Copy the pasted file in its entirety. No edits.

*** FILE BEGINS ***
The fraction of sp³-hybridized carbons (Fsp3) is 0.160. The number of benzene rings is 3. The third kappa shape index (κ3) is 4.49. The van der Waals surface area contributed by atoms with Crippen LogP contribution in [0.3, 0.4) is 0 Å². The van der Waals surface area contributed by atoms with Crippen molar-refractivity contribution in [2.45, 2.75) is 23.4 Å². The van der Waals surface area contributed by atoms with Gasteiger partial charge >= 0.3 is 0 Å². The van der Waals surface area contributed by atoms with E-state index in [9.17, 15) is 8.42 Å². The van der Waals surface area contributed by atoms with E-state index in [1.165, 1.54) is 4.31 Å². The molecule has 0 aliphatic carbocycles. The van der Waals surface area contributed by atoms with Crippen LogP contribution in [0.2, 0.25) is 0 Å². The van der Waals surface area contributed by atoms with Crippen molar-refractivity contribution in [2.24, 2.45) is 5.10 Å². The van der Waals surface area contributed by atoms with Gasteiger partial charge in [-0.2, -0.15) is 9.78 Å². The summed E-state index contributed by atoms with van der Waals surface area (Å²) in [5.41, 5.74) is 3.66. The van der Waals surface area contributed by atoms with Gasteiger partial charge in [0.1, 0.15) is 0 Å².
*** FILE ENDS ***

The fraction of sp³-hybridized carbons (Fsp3) is 0.160. The number of benzene rings is 3. The third kappa shape index (κ3) is 4.49. The van der Waals surface area contributed by atoms with Crippen LogP contribution in [0.3, 0.4) is 0 Å². The van der Waals surface area contributed by atoms with Crippen molar-refractivity contribution in [2.45, 2.75) is 23.4 Å². The van der Waals surface area contributed by atoms with Gasteiger partial charge >= 0.3 is 0 Å². The van der Waals surface area contributed by atoms with E-state index in [9.17, 15) is 8.42 Å². The van der Waals surface area contributed by atoms with E-state index in [1.165, 1.54) is 4.31 Å². The molecule has 0 aliphatic carbocycles. The van der Waals surface area contributed by atoms with Crippen LogP contribution in [0.2, 0.25) is 0 Å². The van der Waals surface area contributed by atoms with Crippen molar-refractivity contribution in [2.24, 2.45) is 5.10 Å². The van der Waals surface area contributed by atoms with Gasteiger partial charge in [-0.2, -0.15) is 9.78 Å². The summed E-state index contributed by atoms with van der Waals surface area (Å²) in [5.41, 5.74) is 3.66. The van der Waals surface area contributed by atoms with Gasteiger partial charge in [0.1, 0.15) is 0 Å².